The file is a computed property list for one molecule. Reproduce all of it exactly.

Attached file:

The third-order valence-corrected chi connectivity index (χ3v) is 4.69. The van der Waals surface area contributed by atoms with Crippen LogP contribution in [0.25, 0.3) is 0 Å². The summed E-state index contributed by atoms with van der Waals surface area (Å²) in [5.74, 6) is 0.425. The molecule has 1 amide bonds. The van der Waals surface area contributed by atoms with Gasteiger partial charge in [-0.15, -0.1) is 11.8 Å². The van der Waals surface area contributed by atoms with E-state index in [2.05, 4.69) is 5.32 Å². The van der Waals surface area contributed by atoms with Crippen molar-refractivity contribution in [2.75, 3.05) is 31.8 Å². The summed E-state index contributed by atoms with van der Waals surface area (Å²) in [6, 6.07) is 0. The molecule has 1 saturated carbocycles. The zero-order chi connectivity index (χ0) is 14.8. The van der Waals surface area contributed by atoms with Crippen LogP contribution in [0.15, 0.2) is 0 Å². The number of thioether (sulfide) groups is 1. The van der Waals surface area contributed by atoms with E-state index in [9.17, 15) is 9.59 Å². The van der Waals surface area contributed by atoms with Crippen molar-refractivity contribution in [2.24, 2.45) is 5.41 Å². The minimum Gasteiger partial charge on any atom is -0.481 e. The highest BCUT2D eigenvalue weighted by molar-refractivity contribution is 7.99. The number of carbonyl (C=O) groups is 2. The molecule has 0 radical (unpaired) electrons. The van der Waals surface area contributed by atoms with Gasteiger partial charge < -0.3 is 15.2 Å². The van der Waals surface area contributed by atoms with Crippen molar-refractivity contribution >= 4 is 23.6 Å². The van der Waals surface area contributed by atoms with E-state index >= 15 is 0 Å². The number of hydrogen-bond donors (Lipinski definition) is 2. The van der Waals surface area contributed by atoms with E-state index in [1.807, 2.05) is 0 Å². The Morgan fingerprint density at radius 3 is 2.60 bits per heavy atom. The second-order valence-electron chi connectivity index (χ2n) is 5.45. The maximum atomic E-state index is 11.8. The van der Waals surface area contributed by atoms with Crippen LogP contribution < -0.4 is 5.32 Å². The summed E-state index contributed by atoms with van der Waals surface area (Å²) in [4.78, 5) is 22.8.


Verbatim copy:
The third-order valence-corrected chi connectivity index (χ3v) is 4.69. The van der Waals surface area contributed by atoms with Crippen LogP contribution in [0.25, 0.3) is 0 Å². The summed E-state index contributed by atoms with van der Waals surface area (Å²) in [5.74, 6) is 0.425. The molecule has 1 amide bonds. The van der Waals surface area contributed by atoms with Gasteiger partial charge in [-0.15, -0.1) is 11.8 Å². The van der Waals surface area contributed by atoms with E-state index in [2.05, 4.69) is 5.32 Å². The van der Waals surface area contributed by atoms with Crippen molar-refractivity contribution in [2.75, 3.05) is 31.8 Å². The summed E-state index contributed by atoms with van der Waals surface area (Å²) in [6, 6.07) is 0. The molecule has 1 saturated carbocycles. The zero-order chi connectivity index (χ0) is 14.8. The van der Waals surface area contributed by atoms with Crippen LogP contribution in [0.15, 0.2) is 0 Å². The number of thioether (sulfide) groups is 1. The van der Waals surface area contributed by atoms with E-state index in [9.17, 15) is 9.59 Å². The van der Waals surface area contributed by atoms with Crippen molar-refractivity contribution in [2.24, 2.45) is 5.41 Å². The minimum Gasteiger partial charge on any atom is -0.481 e. The highest BCUT2D eigenvalue weighted by molar-refractivity contribution is 7.99. The number of carbonyl (C=O) groups is 2. The molecule has 0 radical (unpaired) electrons. The van der Waals surface area contributed by atoms with Gasteiger partial charge < -0.3 is 15.2 Å². The van der Waals surface area contributed by atoms with Crippen molar-refractivity contribution >= 4 is 23.6 Å². The van der Waals surface area contributed by atoms with E-state index >= 15 is 0 Å². The number of hydrogen-bond donors (Lipinski definition) is 2. The van der Waals surface area contributed by atoms with E-state index in [1.807, 2.05) is 0 Å². The Morgan fingerprint density at radius 3 is 2.60 bits per heavy atom. The second-order valence-electron chi connectivity index (χ2n) is 5.45. The maximum atomic E-state index is 11.8. The van der Waals surface area contributed by atoms with Crippen LogP contribution < -0.4 is 5.32 Å². The summed E-state index contributed by atoms with van der Waals surface area (Å²) in [4.78, 5) is 22.8.